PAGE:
Eric Davis: Lisman as candidate muddies GOP picture

I have recently written several columns arguing that 2016 could be a good year for Vermont Republicans. Lt. Gov. Phil Scott could be a strong candidate for governor, and Republicans could continue making gains in the Legislature, especially the House.
However, the Vermont GOP also faces its share of challenges in 2016. One of them is the national Republican Party, whose presidential nominee, whoever it is, is not likely to do well in Vermont. Closer to home, another challenge is the gubernatorial candidacy of Bruce Lisman.
Lisman is a native Vermonter who grew up in modest circumstances. After graduating from UVM, he moved to New York, and rose through the ranks of the investment bank Bear Stearns. In 2008, when Bear Stearns failed and was purchased by J.P. Morgan Chase, Lisman was co-head of global equities trading. He then left Wall Street and returned to Vermont, establishing Campaign for Vermont, an organization advocating lower taxes and spending, regulatory reform and economic development.
Lisman has never held elective office, although he did serve as the chair of the UVM Board of Trustees. He has been a member of many other boards in both the private and nonprofit sectors. Lisman has decided to run for governor in 2016. He will seek the Republican nomination rather than run as an independent in the General Election.
By entering the Republican primary, Lisman will likely learn that Phil Scott, assuming the lieutenant governor runs, will be a formidable opponent. After 15 years in public office — 10 in the Senate and five as lieutenant governor — Scott is well-known and well-liked around the state. Lisman would find it very difficult to obtain the 15,000 to 20,000 votes needed to defeat Scott in a primary.
The Vermont Republican Party has recently tried to position itself as standing up for the interests of hard-pressed middle-income Vermonters. Scott has demonstrated a strong appeal to that constituency.
Lisman did grow up in a middle-class household in Burlington, and he did head a department other than the one that caused Bear Stearns to collapse. Still, would nominating a gubernatorial candidate who was a senior executive in a failed Wall Street bank have broad support among Vermont voters, in both the Republican primary and the General Election?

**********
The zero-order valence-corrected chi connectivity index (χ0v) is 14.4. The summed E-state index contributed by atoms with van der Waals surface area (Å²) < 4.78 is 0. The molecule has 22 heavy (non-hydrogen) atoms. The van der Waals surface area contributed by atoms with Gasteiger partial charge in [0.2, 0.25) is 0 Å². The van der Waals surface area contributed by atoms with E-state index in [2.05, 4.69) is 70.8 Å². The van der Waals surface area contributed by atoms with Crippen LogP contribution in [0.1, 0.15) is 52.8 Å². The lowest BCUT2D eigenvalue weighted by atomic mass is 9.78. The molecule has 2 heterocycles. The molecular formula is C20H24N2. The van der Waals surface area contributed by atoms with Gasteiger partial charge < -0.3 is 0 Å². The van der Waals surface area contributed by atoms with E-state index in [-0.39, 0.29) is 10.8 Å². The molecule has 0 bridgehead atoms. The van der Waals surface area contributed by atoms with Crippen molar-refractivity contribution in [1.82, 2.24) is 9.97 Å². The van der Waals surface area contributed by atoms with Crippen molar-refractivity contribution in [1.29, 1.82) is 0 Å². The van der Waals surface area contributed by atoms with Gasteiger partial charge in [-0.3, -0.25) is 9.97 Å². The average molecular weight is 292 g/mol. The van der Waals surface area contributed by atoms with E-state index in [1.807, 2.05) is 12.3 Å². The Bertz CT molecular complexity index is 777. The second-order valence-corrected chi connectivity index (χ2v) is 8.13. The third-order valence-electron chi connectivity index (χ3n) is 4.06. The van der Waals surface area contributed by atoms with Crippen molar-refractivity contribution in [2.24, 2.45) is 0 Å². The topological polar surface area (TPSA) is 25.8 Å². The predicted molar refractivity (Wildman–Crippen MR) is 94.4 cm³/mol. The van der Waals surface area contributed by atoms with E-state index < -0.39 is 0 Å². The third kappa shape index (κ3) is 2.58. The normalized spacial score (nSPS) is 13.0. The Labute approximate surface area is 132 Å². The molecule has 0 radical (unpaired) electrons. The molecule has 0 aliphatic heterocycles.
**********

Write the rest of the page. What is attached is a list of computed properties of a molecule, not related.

By entering the Republican primary, Lisman will force Scott to spend money on a primary campaign that he would rather save for the General Election. The beneficiaries of this strategy will be the Democratic candidates for governor, who are looking at a competitive and potentially costly primary themselves.
If Lisman had decided to bypass the Republican primary and run as an independent in the General Election, his candidacy could have ended up hurting the Republican nominee, whether it is Scott or someone else. There would not have been many policy differences between Lisman and the Republican candidate. Whatever votes Lisman would have received in November, even if only a single-digit percentage, would have likely gone to the Republican if Lisman’s name were not on the ballot.
Republicans should at least be pleased that Lisman decided not to run as an independent. By dividing the non-Democratic vote, a Lisman independent candidacy would have made it easier for a Democrat to finish first in a multi-candidate race. This would be especially so if the Progressive Party decides not to nominate a candidate for governor, but instead concentrates on an open lieutenant governor’s office and picking up seats in the Legislature.
By entering the race for governor as a Republican, Lisman will find out whether GOP primary voters will support his candidacy over that of Phil Scott, a candidate with deeper political experience and broader political appeal.
Eric L. Davis is professor emeritus of political science at Middlebury College.

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